Beat movement


Beat movement
American social and literary movement of the 1950s and '60s.

It is associated with artists' communities in San Francisco, Los Angeles, and New York. Its adherents expressed alienation from conventional society and advocated personal release and illumination through heightened sensory awareness and altered states of consciousness. Beat poets, including Lawrence Ferlinghetti, Allen Ginsberg, Gregory Corso (1930–2001), and Gary Snyder, sought to liberate poetry from academic refinement, creating verse that was vernacular, sometimes sprinkled with obscenities, but often powerful and moving. Jack Kerouac and William S. Burroughs developed an unstructured, spontaneous, sometimes hallucinatory approach to prose writing that was designed to convey the immediacy of experience. The Beat movement had faded by с 1970, though its influence continued to be felt decades later.

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▪ American literary and social movement
also called  Beat Generation 

      American social and literary movement originating in the 1950s and centred in the bohemian artist communities of San Francisco's North Beach, Los Angeles' Venice West, and New York City's Greenwich Village. Its adherents, self-styled as “beat” (originally meaning “weary,” but later also connoting a musical sense, a “beatific” spirituality, and other meanings) and derisively called “beatniks,” expressed their alienation from conventional, or “square,” society by adopting an almost uniform style of seedy dress, manners, and “hip” vocabulary borrowed from jazz musicians. Generally apolitical and indifferent to social problems, they advocated personal release, purification, and illumination through the heightened sensory awareness that might be induced by drugs, jazz, sex, or the disciplines of Zen Buddhism. Apologists for the Beats, among them Paul Goodman, found the joylessness and purposelessness of modern society sufficient justification for both withdrawal and protest.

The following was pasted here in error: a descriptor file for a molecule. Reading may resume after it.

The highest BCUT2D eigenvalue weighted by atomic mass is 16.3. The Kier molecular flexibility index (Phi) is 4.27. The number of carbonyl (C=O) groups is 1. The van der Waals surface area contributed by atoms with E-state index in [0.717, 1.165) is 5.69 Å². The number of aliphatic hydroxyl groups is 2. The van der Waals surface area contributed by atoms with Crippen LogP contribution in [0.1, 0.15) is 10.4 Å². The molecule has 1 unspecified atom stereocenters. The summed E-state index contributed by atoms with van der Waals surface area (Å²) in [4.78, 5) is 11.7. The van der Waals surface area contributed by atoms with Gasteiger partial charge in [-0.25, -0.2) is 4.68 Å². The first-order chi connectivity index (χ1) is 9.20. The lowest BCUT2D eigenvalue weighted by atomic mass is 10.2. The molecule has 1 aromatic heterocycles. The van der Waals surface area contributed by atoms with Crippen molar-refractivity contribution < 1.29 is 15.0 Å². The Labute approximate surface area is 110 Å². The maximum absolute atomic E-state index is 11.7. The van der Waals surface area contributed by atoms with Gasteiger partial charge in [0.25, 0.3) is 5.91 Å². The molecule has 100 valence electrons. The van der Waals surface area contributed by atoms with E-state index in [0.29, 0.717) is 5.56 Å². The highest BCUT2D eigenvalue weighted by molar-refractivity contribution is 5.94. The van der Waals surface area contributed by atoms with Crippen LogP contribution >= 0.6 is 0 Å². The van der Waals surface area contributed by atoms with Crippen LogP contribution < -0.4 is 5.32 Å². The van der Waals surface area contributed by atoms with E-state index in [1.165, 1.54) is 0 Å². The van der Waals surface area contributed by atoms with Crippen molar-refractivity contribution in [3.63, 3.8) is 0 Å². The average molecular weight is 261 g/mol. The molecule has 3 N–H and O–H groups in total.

Beat poets sought to liberate poetry from academic preciosity and bring it “back to the streets.” They read their poetry, sometimes to the accompaniment of progressive jazz, in such Beat strongholds as the Coexistence Bagel Shop and Lawrence Ferlinghetti's City Lights bookstore in San Francisco. The verse was frequently chaotic and liberally sprinkled with obscenities but was sometimes, as in the case of Allen Ginsberg's (Ginsberg, Allen) Howl (1956), ruggedly powerful and moving. Ginsberg and other major figures of the movement, such as the novelist Jack Kerouac (Kerouac, Jack), advocated a kind of free, unstructured composition in which the writer put down his thoughts and feelings without plan or revision—to convey the immediacy of experience—an approach that led to the production of much undisciplined and incoherent verbiage on the part of their imitators. By about 1960, when the faddish notoriety of the movement had begun to fade, it had produced a number of interesting and promising writers, including Ferlinghetti, Gregory Corso, Philip Whalen, and Gary Snyder, and had paved the way for acceptance of other unorthodox and previously ignored writers, such as the Black Mountain poets and the novelist William Burroughs.

Additional Reading
John Tytell, Naked Angels: The Lives & Literature of the Beat Generation (1976, reissued as Naked Angels: Kerouac, Ginsberg, Burroughs, 2006); John Arthur Maynard, Venice West: The Beat Generation in Southern California (1991); Edward Halsey Foster, Understanding the Beats (1992); John Lardas, The Bop Apocalypse: The Religious Visions of Kerouac, Ginsberg, and Burroughs (2001).

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Universalium. 2010.

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